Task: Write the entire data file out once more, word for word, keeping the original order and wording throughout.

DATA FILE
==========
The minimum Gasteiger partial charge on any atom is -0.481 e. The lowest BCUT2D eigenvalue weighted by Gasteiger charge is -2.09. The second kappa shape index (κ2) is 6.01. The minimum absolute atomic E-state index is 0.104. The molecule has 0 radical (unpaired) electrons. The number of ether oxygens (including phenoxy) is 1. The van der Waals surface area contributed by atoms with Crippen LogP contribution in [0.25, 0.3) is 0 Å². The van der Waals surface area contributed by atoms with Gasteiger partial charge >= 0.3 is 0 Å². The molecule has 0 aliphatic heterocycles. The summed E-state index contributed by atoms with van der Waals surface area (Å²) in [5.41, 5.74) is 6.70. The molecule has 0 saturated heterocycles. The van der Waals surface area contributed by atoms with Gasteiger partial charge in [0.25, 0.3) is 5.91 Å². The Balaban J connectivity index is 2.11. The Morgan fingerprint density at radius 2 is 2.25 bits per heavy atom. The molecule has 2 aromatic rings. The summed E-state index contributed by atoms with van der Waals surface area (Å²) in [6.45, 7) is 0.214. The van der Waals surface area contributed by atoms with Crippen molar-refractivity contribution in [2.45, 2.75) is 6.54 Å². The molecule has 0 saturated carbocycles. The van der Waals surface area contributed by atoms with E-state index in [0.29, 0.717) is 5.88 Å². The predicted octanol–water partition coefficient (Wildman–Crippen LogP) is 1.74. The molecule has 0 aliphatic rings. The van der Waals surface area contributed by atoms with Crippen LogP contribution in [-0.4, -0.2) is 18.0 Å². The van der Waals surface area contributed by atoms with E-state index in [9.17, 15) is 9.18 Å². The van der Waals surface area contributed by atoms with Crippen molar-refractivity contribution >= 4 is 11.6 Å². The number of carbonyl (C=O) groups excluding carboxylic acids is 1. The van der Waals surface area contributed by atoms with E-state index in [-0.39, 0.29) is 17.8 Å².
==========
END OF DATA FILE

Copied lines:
The minimum Gasteiger partial charge on any atom is -0.481 e. The lowest BCUT2D eigenvalue weighted by Gasteiger charge is -2.09. The second kappa shape index (κ2) is 6.01. The minimum absolute atomic E-state index is 0.104. The molecule has 0 radical (unpaired) electrons. The number of ether oxygens (including phenoxy) is 1. The van der Waals surface area contributed by atoms with Crippen LogP contribution in [0.25, 0.3) is 0 Å². The van der Waals surface area contributed by atoms with Gasteiger partial charge >= 0.3 is 0 Å². The molecule has 0 aliphatic heterocycles. The summed E-state index contributed by atoms with van der Waals surface area (Å²) in [5.41, 5.74) is 6.70. The molecule has 0 saturated heterocycles. The van der Waals surface area contributed by atoms with Gasteiger partial charge in [0.25, 0.3) is 5.91 Å². The Balaban J connectivity index is 2.11. The Morgan fingerprint density at radius 2 is 2.25 bits per heavy atom. The molecule has 2 aromatic rings. The summed E-state index contributed by atoms with van der Waals surface area (Å²) in [6.45, 7) is 0.214. The van der Waals surface area contributed by atoms with Crippen molar-refractivity contribution in [2.45, 2.75) is 6.54 Å². The molecule has 0 saturated carbocycles. The van der Waals surface area contributed by atoms with E-state index in [0.29, 0.717) is 5.88 Å². The predicted octanol–water partition coefficient (Wildman–Crippen LogP) is 1.74. The molecule has 0 aliphatic rings. The van der Waals surface area contributed by atoms with Crippen LogP contribution in [-0.4, -0.2) is 18.0 Å². The van der Waals surface area contributed by atoms with E-state index in [9.17, 15) is 9.18 Å². The van der Waals surface area contributed by atoms with Crippen molar-refractivity contribution >= 4 is 11.6 Å². The number of carbonyl (C=O) groups excluding carboxylic acids is 1. The van der Waals surface area contributed by atoms with E-state index in [-0.39, 0.29) is 17.8 Å².